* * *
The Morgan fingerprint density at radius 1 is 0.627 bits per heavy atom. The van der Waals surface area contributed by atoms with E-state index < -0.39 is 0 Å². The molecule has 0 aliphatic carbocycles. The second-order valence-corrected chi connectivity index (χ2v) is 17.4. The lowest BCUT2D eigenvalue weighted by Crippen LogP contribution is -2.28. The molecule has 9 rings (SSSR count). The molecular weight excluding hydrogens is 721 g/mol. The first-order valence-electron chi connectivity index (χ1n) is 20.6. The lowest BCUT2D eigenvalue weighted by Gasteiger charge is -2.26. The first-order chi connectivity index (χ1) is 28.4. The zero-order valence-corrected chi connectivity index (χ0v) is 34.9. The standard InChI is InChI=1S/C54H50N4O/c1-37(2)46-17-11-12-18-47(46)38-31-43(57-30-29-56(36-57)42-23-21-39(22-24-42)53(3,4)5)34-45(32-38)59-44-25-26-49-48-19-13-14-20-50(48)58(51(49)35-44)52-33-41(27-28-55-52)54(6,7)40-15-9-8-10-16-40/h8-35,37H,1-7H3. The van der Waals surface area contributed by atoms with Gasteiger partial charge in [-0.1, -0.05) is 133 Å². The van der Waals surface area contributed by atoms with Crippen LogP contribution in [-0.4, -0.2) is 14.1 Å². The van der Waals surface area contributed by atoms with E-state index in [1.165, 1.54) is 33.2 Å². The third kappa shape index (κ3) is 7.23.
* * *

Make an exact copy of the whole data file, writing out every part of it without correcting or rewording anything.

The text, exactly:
The Morgan fingerprint density at radius 1 is 0.627 bits per heavy atom. The van der Waals surface area contributed by atoms with E-state index < -0.39 is 0 Å². The molecule has 0 aliphatic carbocycles. The second-order valence-corrected chi connectivity index (χ2v) is 17.4. The lowest BCUT2D eigenvalue weighted by Crippen LogP contribution is -2.28. The molecule has 9 rings (SSSR count). The molecular weight excluding hydrogens is 721 g/mol. The first-order valence-electron chi connectivity index (χ1n) is 20.6. The lowest BCUT2D eigenvalue weighted by Gasteiger charge is -2.26. The first-order chi connectivity index (χ1) is 28.4. The zero-order valence-corrected chi connectivity index (χ0v) is 34.9. The standard InChI is InChI=1S/C54H50N4O/c1-37(2)46-17-11-12-18-47(46)38-31-43(57-30-29-56(36-57)42-23-21-39(22-24-42)53(3,4)5)34-45(32-38)59-44-25-26-49-48-19-13-14-20-50(48)58(51(49)35-44)52-33-41(27-28-55-52)54(6,7)40-15-9-8-10-16-40/h8-35,37H,1-7H3. The van der Waals surface area contributed by atoms with Gasteiger partial charge in [-0.1, -0.05) is 133 Å². The van der Waals surface area contributed by atoms with Crippen LogP contribution in [-0.4, -0.2) is 14.1 Å². The van der Waals surface area contributed by atoms with E-state index in [1.165, 1.54) is 33.2 Å². The third kappa shape index (κ3) is 7.23.